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Iran halts higher-grade uranium enrichment: IAEA report - ASHARQ AL-AWSAT English Archive
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A file photograph showing a technician from the International Atomic Energy Agency inspecting the site of the uranium conversion plant in Isfahan, central Iran, on February 3, 2007. (EPA/Abedin Taherkenareh)

A file photograph showing a technician from the International Atomic Energy Agency inspecting the site of the uranium conversion plant in Isfahan, central Iran, on February 3, 2007. (EPA/Abedin Taherkenareh)

Vienna, Reuters—Iran has halted its most disputed nuclear activity under a ground-breaking deal with six world powers, a confidential UN atomic agency report obtained by Reuters showed, paving the way for the easing of some Western sanctions against Tehran.

The report by the International Atomic Energy Agency (IAEA) also said Iran had begun diluting its stockpile of uranium enriched to the fissile concentration of 20 percent, a level that took it closer to the capability of producing fuel for an atom bomb.

Iran was also continuing to convert some of this reserve into oxide for producing reactor fuel, the IAEA said, making the material less suitable for any attempt to produce bombs. Iran says its nuclear program is entirely peaceful.

The IAEA will play a pivotal role in checking Iran lives up to its part of the interim agreement by curbing uranium enrichment in exchange for some relaxation of international sanctions that are severely damaging its oil-dependent economy.

The IAEA report to member states said: “The Agency confirms that, as of January 20, 2014, Iran . . . has ceased enriching uranium above five percent U-235 at the two cascades at the Pilot Fuel Enrichment Plant (PFEP) and four cascades at the Fordow Fuel Enrichment Plant (FFEP) previously used for this purpose.”

It was referring to the Islamic Republic’s two enrichment plants, at Natanz and Fordow. Cascades are interlinked networks of centrifuge machines that refine uranium. Iranian state television earlier said Iran had halted 20 percent enrichment at Natanz and that inspectors were heading to Fordow.

Iran has been enriching uranium to 20 percent concentration of the fissile U-235 isotope since early 2010, stoking Western alarm over the nature of its nuclear program.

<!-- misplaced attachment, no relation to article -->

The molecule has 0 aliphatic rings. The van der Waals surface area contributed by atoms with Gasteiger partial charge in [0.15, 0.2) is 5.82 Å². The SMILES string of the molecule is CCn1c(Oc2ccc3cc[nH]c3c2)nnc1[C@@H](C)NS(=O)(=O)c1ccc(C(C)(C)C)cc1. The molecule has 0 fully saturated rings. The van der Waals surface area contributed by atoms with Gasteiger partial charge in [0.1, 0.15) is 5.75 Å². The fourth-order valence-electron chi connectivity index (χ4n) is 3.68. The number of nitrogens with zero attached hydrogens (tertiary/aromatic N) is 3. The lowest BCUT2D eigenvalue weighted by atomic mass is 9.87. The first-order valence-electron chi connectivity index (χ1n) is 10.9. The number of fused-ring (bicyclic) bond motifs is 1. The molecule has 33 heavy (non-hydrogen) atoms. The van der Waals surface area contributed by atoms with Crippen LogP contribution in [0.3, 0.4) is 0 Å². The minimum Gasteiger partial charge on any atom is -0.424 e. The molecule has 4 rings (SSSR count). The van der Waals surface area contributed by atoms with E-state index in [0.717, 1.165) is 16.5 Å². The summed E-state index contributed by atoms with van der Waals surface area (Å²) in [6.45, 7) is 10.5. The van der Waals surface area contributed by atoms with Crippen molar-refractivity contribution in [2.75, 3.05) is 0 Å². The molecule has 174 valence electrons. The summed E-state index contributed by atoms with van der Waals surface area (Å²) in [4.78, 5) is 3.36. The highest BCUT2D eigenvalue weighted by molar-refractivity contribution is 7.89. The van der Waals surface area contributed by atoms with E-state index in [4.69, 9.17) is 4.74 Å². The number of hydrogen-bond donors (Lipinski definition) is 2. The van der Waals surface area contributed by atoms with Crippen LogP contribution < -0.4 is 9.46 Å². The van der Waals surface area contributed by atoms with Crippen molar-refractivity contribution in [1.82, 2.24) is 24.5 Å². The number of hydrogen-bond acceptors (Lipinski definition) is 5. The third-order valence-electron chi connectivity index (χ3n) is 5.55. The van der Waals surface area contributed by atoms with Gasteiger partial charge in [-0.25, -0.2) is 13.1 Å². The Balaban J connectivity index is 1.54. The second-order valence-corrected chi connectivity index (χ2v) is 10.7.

“The suspension of 20 percent enrichment has started at the Natanz plant and the International Atomic Energy Agency inspectors are going to the Fordow plant,” state TV quoted the deputy head of Iran’s Atomic Energy Organisation, Behrouz Kamalvandi, as saying.

The IAEA report also listed other measures Iran had agreed to take under the six-month accord with six world powers, the P5+1—the United States, France, Britain, Germany, China and Russia.

Those included an undertaking that Iran would not build any more enrichment sites during this time, a step meant to buy time for negotiations on a final settlement of Tehran’s decade-old nuclear stand-off with the powers.

Enriched uranium can have both military and civilian purposes. Iran denies Western allegations that it has been seeking to develop the capability to make nuclear bombs, saying it wants only to generate electricity from enrichment.

The IAEA report also said Iran was, as of January 20, not “conducting any further advances” to its activities at the Arak heavy water research reactor, a plant under construction that could yield plutonium as an alternative fuel for atomic bombs once it is operational. Iran denies any such goal.

In a January 18 letter to the Vienna-based IAEA, Iran had enclosed information on centrifuge assembly workshops, storage facilities and centrifuge rotor production workshops, the report added.

“The Agency and Iran have also agreed on arrangements for increased access by agency inspectors to the nuclear facilities at Natanz and Fordow, including in relation to weekends and holidays in Iran,” the IAEA said.

Asharq Al-Awsat

Asharq Al-Awsat

Asharq Al-Awsat is the world’s premier pan-Arab daily newspaper, printed simultaneously each day on four continents in 14 cities. Launched in London in 1978, Asharq Al-Awsat has established itself as the decisive publication on pan-Arab and international affairs, offering its readers in-depth analysis and exclusive editorials, as well as the most comprehensive coverage of the entire Arab world.

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